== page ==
Be Prepared — Learn How Plumbing Systems Work In Your Home
Plumbing systems have been around since the ancient Greek, Roman and Persian empires. Even way back then people understood the importance of clean water coming in and contaminated water going out. While today’s plumbing techniques have been improved quite a bit, they are still based on those same ancient principles. But do you understand how your plumbing system really works?
Sure, we all know that by turning on a faucet water is going to come out, or that when we flush the toilet clean water will fill the tank while the dirty water will be swept away. But how does this happen? Read on to get the scoop on how plumbing systems work in the typical household so you can make sure yours is installed correctly and be prepared next time a problem comes your way.
Unless your home receives its water from a well, water enters your house through the main water supply line that is connected to the city’s municipal water supply. The average family of four uses around 400 gallons of water a day, and the amount used is measured by a water meter before it enters your home. As soon as water enters your home, it is sent directly to the cold water supply system. All houses have four separate piping systems:
Cold Water System: Provides water to all fixtures in the home that require cold water only, such as your outside faucets and toilets. A part of this line splits off and runs directly to the hot water heater.
Hot Water System: From the water heater, the hot water line runs off and provides hot water to bathtubs, washing machines, dishwashers, showers and sinks. It runs parallel to the cold water supply line.
Drain System: This system can arguably be the most important system in the home because it removes all waste and unused water from your house. The drain system works by gravity, which forces the water to flow downhill through pipes that are connected to other vented pipes. The role of the vented pipes is to bring fresh air inside which allows the water to flow freely. All wastewater flows to the sewer line that is connected to each home. For houses that are not connected to a sewer line, the waste will flow into a septic tank.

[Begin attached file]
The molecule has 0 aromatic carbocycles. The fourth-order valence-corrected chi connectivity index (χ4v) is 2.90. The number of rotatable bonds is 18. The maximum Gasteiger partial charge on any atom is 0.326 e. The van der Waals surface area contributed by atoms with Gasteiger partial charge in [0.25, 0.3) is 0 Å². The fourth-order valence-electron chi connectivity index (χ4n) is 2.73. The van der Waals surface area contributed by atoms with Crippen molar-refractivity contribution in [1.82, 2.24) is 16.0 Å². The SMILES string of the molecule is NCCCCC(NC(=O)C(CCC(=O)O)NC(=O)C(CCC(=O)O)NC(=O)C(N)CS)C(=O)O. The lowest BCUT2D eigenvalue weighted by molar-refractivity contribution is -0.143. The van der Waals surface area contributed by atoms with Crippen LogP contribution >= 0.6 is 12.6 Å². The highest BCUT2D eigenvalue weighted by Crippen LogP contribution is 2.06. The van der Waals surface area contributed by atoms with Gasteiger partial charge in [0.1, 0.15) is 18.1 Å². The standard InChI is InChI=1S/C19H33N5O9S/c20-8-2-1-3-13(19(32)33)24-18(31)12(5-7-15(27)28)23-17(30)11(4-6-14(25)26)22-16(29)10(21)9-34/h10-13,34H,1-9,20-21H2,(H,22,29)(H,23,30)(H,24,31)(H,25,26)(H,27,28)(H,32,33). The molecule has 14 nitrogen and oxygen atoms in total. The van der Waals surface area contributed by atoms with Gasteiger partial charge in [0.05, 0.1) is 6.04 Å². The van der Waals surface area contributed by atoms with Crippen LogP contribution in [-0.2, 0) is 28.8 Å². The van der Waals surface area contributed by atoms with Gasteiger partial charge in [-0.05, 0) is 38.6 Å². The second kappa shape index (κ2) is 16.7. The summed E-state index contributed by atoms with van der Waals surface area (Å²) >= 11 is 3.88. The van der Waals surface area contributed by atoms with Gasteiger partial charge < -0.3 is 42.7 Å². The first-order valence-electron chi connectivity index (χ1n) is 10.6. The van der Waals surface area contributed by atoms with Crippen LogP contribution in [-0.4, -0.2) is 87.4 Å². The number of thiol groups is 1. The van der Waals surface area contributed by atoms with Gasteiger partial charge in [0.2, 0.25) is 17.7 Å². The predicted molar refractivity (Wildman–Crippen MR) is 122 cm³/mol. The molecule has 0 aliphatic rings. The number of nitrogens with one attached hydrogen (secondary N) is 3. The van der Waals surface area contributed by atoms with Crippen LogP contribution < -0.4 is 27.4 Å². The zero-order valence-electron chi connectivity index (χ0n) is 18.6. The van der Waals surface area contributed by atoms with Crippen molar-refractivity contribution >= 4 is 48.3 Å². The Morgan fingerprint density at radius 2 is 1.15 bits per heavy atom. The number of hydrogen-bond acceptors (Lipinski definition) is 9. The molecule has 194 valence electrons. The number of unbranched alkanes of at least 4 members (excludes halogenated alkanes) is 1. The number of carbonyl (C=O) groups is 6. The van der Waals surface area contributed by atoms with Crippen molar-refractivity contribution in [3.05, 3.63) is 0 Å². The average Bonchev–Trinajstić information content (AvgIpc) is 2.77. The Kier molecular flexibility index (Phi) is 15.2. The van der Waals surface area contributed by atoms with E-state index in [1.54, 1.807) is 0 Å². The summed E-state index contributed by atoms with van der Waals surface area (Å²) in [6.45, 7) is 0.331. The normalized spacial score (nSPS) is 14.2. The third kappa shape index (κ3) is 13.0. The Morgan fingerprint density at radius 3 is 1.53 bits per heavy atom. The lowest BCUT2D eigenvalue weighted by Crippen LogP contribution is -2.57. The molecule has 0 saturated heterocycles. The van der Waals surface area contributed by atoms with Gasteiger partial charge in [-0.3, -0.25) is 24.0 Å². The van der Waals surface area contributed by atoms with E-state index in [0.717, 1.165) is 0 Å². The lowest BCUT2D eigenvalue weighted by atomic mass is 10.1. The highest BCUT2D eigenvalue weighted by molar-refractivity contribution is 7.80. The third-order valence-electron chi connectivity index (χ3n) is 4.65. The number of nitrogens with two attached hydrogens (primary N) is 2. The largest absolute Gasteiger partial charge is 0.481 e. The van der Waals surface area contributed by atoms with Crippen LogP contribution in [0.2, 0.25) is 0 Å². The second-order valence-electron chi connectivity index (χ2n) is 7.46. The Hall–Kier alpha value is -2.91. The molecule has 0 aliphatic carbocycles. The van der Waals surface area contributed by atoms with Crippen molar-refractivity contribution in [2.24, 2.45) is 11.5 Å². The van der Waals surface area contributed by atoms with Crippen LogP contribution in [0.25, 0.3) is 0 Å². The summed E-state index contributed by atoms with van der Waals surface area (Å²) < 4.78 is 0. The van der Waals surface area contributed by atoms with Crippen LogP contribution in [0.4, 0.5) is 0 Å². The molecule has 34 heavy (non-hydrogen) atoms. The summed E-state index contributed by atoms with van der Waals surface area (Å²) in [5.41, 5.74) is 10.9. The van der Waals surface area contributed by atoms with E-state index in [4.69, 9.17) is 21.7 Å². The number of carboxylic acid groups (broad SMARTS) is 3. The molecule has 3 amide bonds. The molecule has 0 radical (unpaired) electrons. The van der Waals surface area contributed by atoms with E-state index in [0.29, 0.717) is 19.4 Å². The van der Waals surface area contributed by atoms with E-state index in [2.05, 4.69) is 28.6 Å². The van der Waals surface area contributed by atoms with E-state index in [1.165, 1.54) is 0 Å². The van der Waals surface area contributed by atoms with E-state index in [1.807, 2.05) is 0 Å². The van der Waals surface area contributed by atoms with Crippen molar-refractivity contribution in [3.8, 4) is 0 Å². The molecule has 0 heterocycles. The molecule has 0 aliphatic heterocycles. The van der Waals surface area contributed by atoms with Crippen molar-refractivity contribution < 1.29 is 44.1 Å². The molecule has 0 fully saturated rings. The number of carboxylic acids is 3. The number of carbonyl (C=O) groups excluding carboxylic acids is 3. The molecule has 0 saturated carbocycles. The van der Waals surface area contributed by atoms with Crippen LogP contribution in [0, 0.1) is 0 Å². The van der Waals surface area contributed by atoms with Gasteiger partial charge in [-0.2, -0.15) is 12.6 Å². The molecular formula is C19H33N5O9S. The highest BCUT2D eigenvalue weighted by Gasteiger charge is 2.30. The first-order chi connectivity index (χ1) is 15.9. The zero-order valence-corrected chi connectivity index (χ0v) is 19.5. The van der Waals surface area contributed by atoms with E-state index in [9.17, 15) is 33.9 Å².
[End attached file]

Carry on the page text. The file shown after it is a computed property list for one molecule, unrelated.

Gas System: This system brings gas into your home directly to all gas powered appliances and systems, such as stoves, tankless water heaters and fireplaces.
“There is really not whole lot to it, aside from there being all different types and sizes of pipes and a bunch of ways to put them together,” said John Moore Services Senior Operations Manager Joe Bany. “There are calculations that a plumber has to do to make sure that the pipes are the right size for the house. An improperly sized house can create a lot of problems.”
Each system is uniquely designed for a house and is based on use. A smaller house will not have as many bathrooms and faucets so it will probably only need pipes that are ¾ inch. But a larger house will need larger 2-inch water line pipes to be able to carry the amount of water that the house needs. An improperly sized system will result in the following problems:
- If the water line is too small for the house, then the correct amount of water needed for a faucet will not reach it in time, which will cause low pressure in all your faucets, showers, and toilets.
- If the drain line is too small, then all the waste and unused water will take longer to leave your house and will cause all your drains to back up.
- An improperly sized gas line will keep the right amount of gas from reaching all gas-powered appliances, like a tankless water heater or fireplace. The appliances will work one at a time, but in the peak of winter when you want to use them all simultaneously, you will have shortages.
“Everything has to be sized. Every house is different with different equipment, different amounts of bathrooms and faucets, and it’s important to make sure your plumbing system is sized appropriately for your house,” said Bany. “You may really want to have your home checked for sizing if your house is 20-30 years old. Older homes are notorious for putting in ½ inch water lines everywhere no matter the size of the home. Years ago there wasn’t a lot of inspections done on plumbing work like there are today, so having your system checked out is a good idea.”
Without a properly installed plumbing system, your home wouldn’t be the same. Our expert plumbers at John Moore Services can solve any plumbing problem, and can also inspect your current system to make sure it is sized properly for your home. Give us a call today!